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Posers and Puzzles

Posers and Puzzles

  1. Standard member royalchicken
    CHAOS GHOST!!!
    05 Jun '04 00:22
    All the numbers to follow are positive integers .

    For what n is it possible to express n/M as the sum of two fractions with numerator 1 for all M? For what M, for each n, is this decoposition unique?

    For example, it is possible for n = 1, and if M is prime the decomposition is unique (are there nonprimes for which it is)?
  2. Donation Acolyte
    Now With Added BA
    05 Jun '04 00:25
    Originally posted by royalchicken
    All the numbers to follow are positive integers .

    For what n is it possible to express n/M as the sum of two fractions with numerator 1 for all M? For what M, for each n, is this decoposition unique?

    For example, it is possible for n = 1, and if M is prime the decomposition is unique (are there nonprimes for which it is)?
    Does k/1 count as a fraction?
  3. Standard member royalchicken
    CHAOS GHOST!!!
    05 Jun '04 00:28
    Yes, but it will only help you sometimes. Since you took STEP in 2002, you've done a special case of this problem unless you're one of those silly people who even attempts the mechanics ones .
  4. Donation Acolyte
    Now With Added BA
    05 Jun '04 00:36
    Originally posted by royalchicken
    Yes, but it will only help you sometimes. Since you took STEP in 2002, you've done a special case of this problem unless you're one of those silly people who even attempts the mechanics ones .
    In that case, it doesn't work for n at least 3.

    For n=2, there's the obvious decomposition 2/M = 1/M + 1/M. Similarly 1/M = 1/2M + 1/2M.

    As for uniqueness, I'll have to think about that. (I don't remember much about STEP)
  5. Standard member royalchicken
    CHAOS GHOST!!!
    05 Jun '04 00:41 / 1 edit
    You're right; I made a mistake by saying 'two'. Take that away and you can at least get it big enough since, eg, the harmonic series diverges.

    I should also say that they go in lowest terms.

    If you leave the 'two' bit, you can still have the parts be distinct though, rather than the 'obvious' 1/m + 1/m...
  6. 06 Jun '04 01:26
    Originally posted by royalchicken
    You're right; I made a mistake by saying 'two'. Take that away and you can at least get it big enough since, eg, the harmonic series diverges.

    I should also say that they go in lowest terms.

    If you leave the 'two' bit, you can still have the parts be distinct though, rather than the 'obvious' 1/m + 1/m...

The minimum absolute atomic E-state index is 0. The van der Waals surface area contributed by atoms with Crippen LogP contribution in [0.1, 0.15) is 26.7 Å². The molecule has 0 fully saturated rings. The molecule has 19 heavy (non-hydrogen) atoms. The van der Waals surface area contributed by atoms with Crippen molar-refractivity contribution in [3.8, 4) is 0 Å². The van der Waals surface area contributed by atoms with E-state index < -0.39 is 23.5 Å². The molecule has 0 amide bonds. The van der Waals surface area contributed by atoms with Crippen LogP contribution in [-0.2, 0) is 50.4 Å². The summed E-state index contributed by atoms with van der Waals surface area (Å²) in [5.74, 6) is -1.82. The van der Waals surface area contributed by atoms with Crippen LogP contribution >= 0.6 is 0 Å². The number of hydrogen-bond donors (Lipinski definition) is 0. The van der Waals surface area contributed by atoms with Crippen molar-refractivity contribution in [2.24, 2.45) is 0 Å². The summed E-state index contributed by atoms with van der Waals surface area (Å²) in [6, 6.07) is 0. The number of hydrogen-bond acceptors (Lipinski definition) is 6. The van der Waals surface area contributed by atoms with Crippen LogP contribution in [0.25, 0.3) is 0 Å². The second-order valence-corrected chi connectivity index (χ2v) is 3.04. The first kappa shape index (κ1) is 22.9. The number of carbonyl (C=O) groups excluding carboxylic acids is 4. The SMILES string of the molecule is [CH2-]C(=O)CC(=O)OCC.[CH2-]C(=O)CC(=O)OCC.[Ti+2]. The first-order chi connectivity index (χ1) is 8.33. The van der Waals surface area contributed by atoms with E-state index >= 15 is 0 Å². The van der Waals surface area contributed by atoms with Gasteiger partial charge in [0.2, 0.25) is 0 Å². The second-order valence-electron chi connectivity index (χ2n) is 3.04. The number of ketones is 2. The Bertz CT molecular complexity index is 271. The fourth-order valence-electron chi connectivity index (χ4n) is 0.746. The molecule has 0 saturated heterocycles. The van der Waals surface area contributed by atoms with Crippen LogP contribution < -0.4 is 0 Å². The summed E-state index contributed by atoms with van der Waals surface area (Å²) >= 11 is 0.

Without the "two" bit, n=1 is a trivial solution

    1/1 = 1/1
    1/2 = 1/2
    etc
  7. Standard member royalchicken
    CHAOS GHOST!!!
    06 Jun '04 02:43
    Originally posted by iamatiger
    Without the "two" bit, n=1 is a trivial solution

    1/1 = 1/1
    1/2 = 1/2
    etc
    Okay, my bad. By removing the 'two' bit I meant to imply 'two or more', but it really isn't clear.
  8. Donation Acolyte
    Now With Added BA
    06 Jun '04 08:04
    Originally posted by royalchicken
    Okay, my bad. By removing the 'two' bit I meant to imply 'two or more', but it really isn't clear.
    As in 'two or more distinct'? Otherwise we have n/M = (1/M n times) for n>1.
  9. Standard member TheMaster37
    Kupikupopo!
    06 Jun '04 17:36
    It DOES work for some n>=3

    3/12 = 1/6 + 1/12

    7/24 = 1/4 + 1/24
  10. Standard member royalchicken
    CHAOS GHOST!!!
    07 Jun '04 02:41
    Well, I wanted lowest terms, so 3/12 is right out.
  11. 07 Jun '04 07:20
    Originally posted by royalchicken
    Okay, my bad. By removing the 'two' bit I meant to imply 'two or more', but it really isn't clear.
    42
  12. Donation Acolyte
    Now With Added BA
    08 Jun '04 08:54
    OK, I think I can do this indirectly. I'm assuming 'two or more (but finitely many) distinct' below.

    Let f(1) = 1/2, 1/3, 1/6
    f(1/(n-1)) = 1/n, 1/n(n-1) for n > 2.

    Then f decomposes 1/k into distinct fractions with numerator 1 and larger denominator.

    Let S1 = f(1).

    By applying f repeatedly to the terms in Sn and the resulting terms, we can obtain another decomposition S(n+1) of 1 that does not involve the terms of S1, ..., Sn. Hence we can decompose any natural number n by induction, by combining S1, ..., Sn. Now multiply the denominator of each term in the resulting decomposition by M, and we have a decomposition of n/M. This decomposition is not unique, as we can certainly apply f to the term with the highest denominator to get a different decomposition satisfying the conditions.
  13. Donation Acolyte
    Now With Added BA
    08 Jun '04 10:30 / 1 edit
    Now for the 'exactly two distinct' case:

    Suppose n/M = 1/ck + 1/dk, where c and d are coprime and aren't both 1
    <=> cdkn = M(c+d)

    Now cd, c+d are coprime; n, M are coprime
    <=> cd|M, (c+d)|kn, n|(c+d), M|cdk
    <=> cdp = M, nq = (c+d), k = pq

    So a decomposition is possible iff we can find coprime factors of M whose sum is a multiple of n (then we can choose k,p,q to fit).

    I can't think of a general answer right now, but two things are immediate:
    n = 1: decomposition is always possible
    M prime: decompositions, if they exist, are unique

    Come to think of it,
    n = 1: since we can choose any pair of factors, if M is composite then the decomposition is not unique.
    n = 2: decomposition is possible for M > 2, since M must have an odd factor f greater than 1, and f+1 is even. The decomposition is unique iff these are the only two odd factors of M => M is a power of 2 times a prime => M is prime.